Winter fuel payments

You could get between £100 and £300 to help you with your energy bills through the winter fuel payments scheme if you were born before or on 5 November 1953. If you are eligible and you receive a social security benefit, such as a state pension, then you’ll usually get this as an automatic payment. Read our winter fuel payment guide for more information about what’s being offered and whether or not you qualify.

If you qualify for winter fuel payments, but you don’t receive them automatically, you will have to claim for them – be sure to check when the deadline is for next winter so you see you do receive your payments.

Cold weather payments

Cold weather payments are part of another government scheme that gives eligible people £25 for every period of seven days where the temperature reaches zero degrees Celsius or below. You might qualify for these payments if you receive:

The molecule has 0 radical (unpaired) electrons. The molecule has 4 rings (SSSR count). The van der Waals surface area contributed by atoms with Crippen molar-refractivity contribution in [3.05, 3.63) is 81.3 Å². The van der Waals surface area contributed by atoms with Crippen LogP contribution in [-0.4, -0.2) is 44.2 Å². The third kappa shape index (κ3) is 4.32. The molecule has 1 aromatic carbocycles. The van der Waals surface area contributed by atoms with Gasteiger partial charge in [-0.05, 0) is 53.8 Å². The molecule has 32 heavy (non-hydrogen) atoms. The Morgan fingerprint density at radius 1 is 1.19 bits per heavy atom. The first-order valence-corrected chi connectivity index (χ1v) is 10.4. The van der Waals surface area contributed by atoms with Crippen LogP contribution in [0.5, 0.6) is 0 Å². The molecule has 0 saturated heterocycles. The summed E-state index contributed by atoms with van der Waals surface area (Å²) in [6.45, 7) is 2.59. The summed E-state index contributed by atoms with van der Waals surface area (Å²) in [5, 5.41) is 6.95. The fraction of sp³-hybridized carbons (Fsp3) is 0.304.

• Income support
  • Income-based jobseeker’s allowance
  • Income-related employment and support allowance
  • Universal credit
  •  Pension credit

Find out more about eligibility and what you receive with our guide to cold weather payments.

Warm home discount scheme

The warm home discount scheme offers to help you with your energy bill, giving you up to £140 as a one-time discount. The money isn’t paid to you directly – it’s taken off your electricity bill sometime between September and March instead.

You’ll either be eligible through the guaranteed credit element of Pension Credit, or you’ll qualify if you’re on a low income and you meet the standards set out by your supplier – if they’re involved in the scheme. Take a look at our warm home discount scheme guide to see what suppliers are taking part and what criteria you may have to meet.

Talk to your suppliers

You can always talk to your suppliers and ask them for advice on reducing your energy costs because energy companies are now being encouraged by the government to help their customers save money on fuel bills under the Energy Company Obligation (ECO).